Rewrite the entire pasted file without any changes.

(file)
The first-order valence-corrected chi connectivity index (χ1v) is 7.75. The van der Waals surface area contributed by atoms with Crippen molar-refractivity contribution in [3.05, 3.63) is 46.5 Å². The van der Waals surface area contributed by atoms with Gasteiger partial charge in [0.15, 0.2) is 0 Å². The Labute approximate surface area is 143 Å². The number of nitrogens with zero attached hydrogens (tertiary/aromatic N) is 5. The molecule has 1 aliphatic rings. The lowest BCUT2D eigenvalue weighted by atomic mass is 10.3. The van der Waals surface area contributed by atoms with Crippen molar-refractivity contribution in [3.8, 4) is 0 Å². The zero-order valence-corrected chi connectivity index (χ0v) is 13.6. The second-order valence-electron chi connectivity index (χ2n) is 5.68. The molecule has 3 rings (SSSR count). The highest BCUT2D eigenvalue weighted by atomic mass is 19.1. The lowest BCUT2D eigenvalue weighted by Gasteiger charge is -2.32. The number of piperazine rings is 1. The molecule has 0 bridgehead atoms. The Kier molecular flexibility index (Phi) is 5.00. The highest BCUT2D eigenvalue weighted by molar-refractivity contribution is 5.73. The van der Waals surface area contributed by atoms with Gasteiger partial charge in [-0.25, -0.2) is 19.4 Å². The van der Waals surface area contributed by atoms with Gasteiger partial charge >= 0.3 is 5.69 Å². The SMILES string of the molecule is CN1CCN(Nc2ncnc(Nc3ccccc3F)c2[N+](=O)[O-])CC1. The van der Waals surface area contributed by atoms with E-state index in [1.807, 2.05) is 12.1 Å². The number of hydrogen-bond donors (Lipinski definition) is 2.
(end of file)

The first-order valence-corrected chi connectivity index (χ1v) is 7.75. The van der Waals surface area contributed by atoms with Crippen molar-refractivity contribution in [3.05, 3.63) is 46.5 Å². The van der Waals surface area contributed by atoms with Gasteiger partial charge in [0.15, 0.2) is 0 Å². The Labute approximate surface area is 143 Å². The number of nitrogens with zero attached hydrogens (tertiary/aromatic N) is 5. The molecule has 1 aliphatic rings. The lowest BCUT2D eigenvalue weighted by atomic mass is 10.3. The van der Waals surface area contributed by atoms with Crippen molar-refractivity contribution in [3.8, 4) is 0 Å². The zero-order valence-corrected chi connectivity index (χ0v) is 13.6. The second-order valence-electron chi connectivity index (χ2n) is 5.68. The molecule has 3 rings (SSSR count). The highest BCUT2D eigenvalue weighted by atomic mass is 19.1. The lowest BCUT2D eigenvalue weighted by Gasteiger charge is -2.32. The number of piperazine rings is 1. The molecule has 0 bridgehead atoms. The Kier molecular flexibility index (Phi) is 5.00. The highest BCUT2D eigenvalue weighted by molar-refractivity contribution is 5.73. The van der Waals surface area contributed by atoms with Gasteiger partial charge in [-0.25, -0.2) is 19.4 Å². The van der Waals surface area contributed by atoms with Gasteiger partial charge >= 0.3 is 5.69 Å². The SMILES string of the molecule is CN1CCN(Nc2ncnc(Nc3ccccc3F)c2[N+](=O)[O-])CC1. The van der Waals surface area contributed by atoms with E-state index in [1.807, 2.05) is 12.1 Å². The number of hydrogen-bond donors (Lipinski definition) is 2.